It was 8:15 on Tuesday morning, and Diamondbacks third baseman Martin Prado wore a smile on his face and a wool hat designed to look like a medieval helmet on his head. One more thing about the knitted cap: It had a built-in beard.

“I don’t know who gave that to him,” second baseman Aaron Hill said. “But he was eating it up a little bit.”

To his teammates’ delight, Prado unleashed an evil laugh. It was a silly moment, but it encapsulated what has changed with Prado over the course of a year. This time last year, he mostly sat quietly at his corner locker at Salt River Fields. Looking back, he called it a year of doing “recon,” of trying to learn his new teammates and letting them understand him.

He also called it a learning experience.

“I was trying to be a person that I wasn’t,” Prado said.

As the key player the Diamondbacks received in the blockbuster deal that sent outfielder Justin Upton to the Atlanta Braves, Prado said he put too much pressure on himself to live up to expectations. He struggled in the season’s first three months before finishing strongly, bringing his end-of-year numbers up to his normal range.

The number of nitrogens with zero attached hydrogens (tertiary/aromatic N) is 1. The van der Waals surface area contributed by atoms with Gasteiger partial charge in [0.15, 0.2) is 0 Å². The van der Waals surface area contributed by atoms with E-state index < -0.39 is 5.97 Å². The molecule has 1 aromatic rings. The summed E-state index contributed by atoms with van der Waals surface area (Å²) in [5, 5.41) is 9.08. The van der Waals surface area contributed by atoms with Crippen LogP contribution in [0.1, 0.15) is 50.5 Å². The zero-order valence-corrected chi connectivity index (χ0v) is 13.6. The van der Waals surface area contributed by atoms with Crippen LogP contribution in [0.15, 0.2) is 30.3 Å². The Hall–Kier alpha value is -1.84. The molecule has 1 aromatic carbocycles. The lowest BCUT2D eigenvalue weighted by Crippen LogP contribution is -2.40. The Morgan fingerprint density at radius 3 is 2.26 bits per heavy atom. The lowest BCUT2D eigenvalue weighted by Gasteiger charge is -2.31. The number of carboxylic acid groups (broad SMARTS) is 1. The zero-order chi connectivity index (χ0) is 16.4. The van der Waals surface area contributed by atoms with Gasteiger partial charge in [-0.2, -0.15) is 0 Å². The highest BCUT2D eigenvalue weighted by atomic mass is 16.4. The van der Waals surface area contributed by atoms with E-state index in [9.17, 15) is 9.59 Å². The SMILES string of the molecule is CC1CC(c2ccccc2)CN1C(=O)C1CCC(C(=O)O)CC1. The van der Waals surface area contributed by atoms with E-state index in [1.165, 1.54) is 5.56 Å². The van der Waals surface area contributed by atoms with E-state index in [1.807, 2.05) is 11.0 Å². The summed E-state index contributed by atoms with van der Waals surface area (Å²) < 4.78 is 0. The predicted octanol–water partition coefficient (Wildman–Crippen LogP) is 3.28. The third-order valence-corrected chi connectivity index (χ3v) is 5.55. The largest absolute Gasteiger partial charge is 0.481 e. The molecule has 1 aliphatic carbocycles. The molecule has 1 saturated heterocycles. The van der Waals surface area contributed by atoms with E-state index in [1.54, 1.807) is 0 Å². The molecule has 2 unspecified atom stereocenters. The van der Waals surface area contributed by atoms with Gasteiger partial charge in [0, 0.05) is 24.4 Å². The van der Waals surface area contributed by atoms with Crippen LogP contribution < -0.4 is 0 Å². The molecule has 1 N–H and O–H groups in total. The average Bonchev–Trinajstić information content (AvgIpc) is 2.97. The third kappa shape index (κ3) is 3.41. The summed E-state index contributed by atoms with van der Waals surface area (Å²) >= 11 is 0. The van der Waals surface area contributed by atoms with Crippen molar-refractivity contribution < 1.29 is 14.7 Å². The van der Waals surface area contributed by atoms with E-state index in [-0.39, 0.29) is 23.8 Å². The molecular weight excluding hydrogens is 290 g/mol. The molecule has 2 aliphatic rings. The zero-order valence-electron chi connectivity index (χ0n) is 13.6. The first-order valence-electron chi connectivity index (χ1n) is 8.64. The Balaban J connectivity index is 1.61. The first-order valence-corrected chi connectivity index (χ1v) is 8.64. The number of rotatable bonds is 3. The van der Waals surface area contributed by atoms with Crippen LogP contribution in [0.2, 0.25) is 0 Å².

It is hard to call it a bad season, but Prado knows he can play better and be more consistent. More like the player he was in Atlanta. And he thinks his comfort level has a lot to do with that.

He has looked comfortable through two Cactus League games, going 5 for 7 with two doubles.

“He’s capable of winning a battle title,” manager Kirk Gibson said. “He really is. He's much more comfortable this year, you can tell. He’s swinging it extremely well right now.”

When Prado had bad games early last season, he would take them home with him. He would drag one bad day into another. Soon it became a bad week, then a bad month.

“I was going home and I couldn’t sleep,” Prado said. “I was like, ‘Man, I’m not having good times.’ I think sometimes people don’t realize how hard it is for players to not perform well for the team and not do everything well for the team.”

Prado said he wasn’t following Upton closely but that it was hard to miss his hot start with the Braves. It also was hard for Prado not to think about the four-year, $40 million contract the Diamondbacks gave him, and about all the ways he wasn’t earning the money.